Gregg a waste of money for Jays

Leave a comment

Sometimes a team just wants a proven closer. It doesn’t matter if he’s any good or not; it’s just the safe play. If the proven closer fails, then it’s his fault. If the unproven closer fails, it’s management’s fault.
The 2010 Blue Jays, a team destined to finish in fourth or fifth place, now have their proven closer in Kevin Gregg. The $2.75 million guarantee is hardly so excessive as to make it one of the worst deals of the winter. In fact, it’s a little less than I thought he’d get. Still, it’s hard to see how he’s worth it when Guillermo Mota was forced to settle for a minor league deal the very same week.
Gregg, too, likely would have had to settle for a minor league contract this winter if not for the stroke of good fortune that landed him in Florida in 2007. After three years of pitching in obscurity in Anaheim, he quickly took over as the Marlins’ closer and saved 32 games in 36 chances. He was solid again in the first half of 2008, but knee problems took a toll and he ended up blowing nine saves in 38 chances before losing his closing job at the end of the year. Traded to the Cubs, he was handed the closer’s role over Carlos Marmol last spring, but he turned in a dreadful season. He blew seven saves in 30 chances, gave up 13 homers and finished with a 4.72 ERA in 68 2/3 innings.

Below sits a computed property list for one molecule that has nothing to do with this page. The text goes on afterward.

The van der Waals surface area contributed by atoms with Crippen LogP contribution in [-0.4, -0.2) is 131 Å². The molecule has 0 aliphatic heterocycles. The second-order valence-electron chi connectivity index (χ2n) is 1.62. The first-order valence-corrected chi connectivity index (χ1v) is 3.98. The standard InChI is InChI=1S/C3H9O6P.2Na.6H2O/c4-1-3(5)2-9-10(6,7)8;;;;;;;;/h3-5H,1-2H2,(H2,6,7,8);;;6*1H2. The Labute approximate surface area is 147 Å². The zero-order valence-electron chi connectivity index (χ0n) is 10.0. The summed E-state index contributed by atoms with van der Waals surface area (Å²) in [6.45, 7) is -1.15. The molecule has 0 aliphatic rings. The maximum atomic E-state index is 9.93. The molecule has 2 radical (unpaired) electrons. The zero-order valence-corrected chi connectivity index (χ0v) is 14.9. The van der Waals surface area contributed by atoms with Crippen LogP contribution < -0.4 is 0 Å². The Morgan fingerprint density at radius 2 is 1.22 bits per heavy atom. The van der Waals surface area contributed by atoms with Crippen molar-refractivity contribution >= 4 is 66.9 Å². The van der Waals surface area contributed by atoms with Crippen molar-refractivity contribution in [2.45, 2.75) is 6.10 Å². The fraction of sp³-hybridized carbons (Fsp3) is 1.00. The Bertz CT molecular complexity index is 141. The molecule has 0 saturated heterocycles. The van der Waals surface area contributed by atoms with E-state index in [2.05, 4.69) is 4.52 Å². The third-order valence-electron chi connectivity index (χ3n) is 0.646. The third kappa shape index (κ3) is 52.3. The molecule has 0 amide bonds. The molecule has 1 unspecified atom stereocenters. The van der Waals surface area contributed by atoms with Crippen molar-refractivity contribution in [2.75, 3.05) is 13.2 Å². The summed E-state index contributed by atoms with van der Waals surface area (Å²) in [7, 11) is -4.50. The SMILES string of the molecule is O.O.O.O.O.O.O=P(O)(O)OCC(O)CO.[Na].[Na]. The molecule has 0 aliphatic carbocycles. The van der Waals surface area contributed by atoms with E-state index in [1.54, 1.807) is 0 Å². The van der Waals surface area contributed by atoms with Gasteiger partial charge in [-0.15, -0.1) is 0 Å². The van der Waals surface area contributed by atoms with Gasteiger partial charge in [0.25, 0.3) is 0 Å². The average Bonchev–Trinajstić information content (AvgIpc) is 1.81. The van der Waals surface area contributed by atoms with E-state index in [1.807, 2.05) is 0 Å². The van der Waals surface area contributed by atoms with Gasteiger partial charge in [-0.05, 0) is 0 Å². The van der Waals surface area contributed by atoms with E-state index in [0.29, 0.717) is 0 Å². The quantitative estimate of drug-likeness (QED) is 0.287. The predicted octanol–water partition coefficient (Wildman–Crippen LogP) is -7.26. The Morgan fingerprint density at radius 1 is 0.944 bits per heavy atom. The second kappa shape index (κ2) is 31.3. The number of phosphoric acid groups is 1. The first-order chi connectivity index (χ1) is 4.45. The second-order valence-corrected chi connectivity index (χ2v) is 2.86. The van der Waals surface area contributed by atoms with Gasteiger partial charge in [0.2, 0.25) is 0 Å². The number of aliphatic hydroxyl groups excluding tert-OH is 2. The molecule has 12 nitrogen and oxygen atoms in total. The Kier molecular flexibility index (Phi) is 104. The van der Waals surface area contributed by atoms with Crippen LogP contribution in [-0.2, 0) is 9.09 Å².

In all, Gregg has a 4.03 ERA in 335 career relief appearances, about half of which came in the NL. The man he’s expected to supplant as Toronto’s closer, Jason Frasor, has a 3.78 ERA in 342 appearances, all of them coming as a Blue Jay. Going strictly by ERA, he’s had two seasons better than Gregg’s best and none as poor as Gregg’s worst.
Frasor, though, isn’t a favorite of Jays manager Cito Gaston’s. So, he’s set to return to a setup role, barring a trade.
It’s my opinion that Scott Downs, Frasor, Jeremy Accardo and Josh Roenicke are all better bets than Gregg for 2010. Casey Janssen might be as well, but he’ll have to show he’s healthy. The Jays also have Brian Tallet, Jesse Carlson and Shawn Camp coming back, though Tallet may begin the year in the rotation. There won’t be room for all of them, so either Downs or Frasor could be traded and Roenicke might return to Triple-A.
Perhaps that will work out if Downs or Frasor could bring back a talented young outfielder capable of stepping in right away. Still, the Jays could have gone that route with or without Gregg. Their $2.75 million was better utilized elsewhere.

Nick Cafardo: Red Sox should deal Pomeranz, not Buchholz

BOSTON, MA - SEPTEMBER 18: Drew Pomeranz #31 of the Boston Red Sox pitches during the first inning against the New York Yankees at Fenway Park on September 18, 2016 in Boston, Massachusetts. The Red Sox won 5-4. (Photo by Rich Gagnon/Getty Images)
Getty Images
4 Comments

The Red Sox might be trying to move the wrong pitcher, according to the Boston Globe’s Nick Cafardo. Cafardo revealed that while the Sox have been trying to market right-hander Clay Buchholz, more teams would be interested in trades involving southpaw Drew Pomeranz.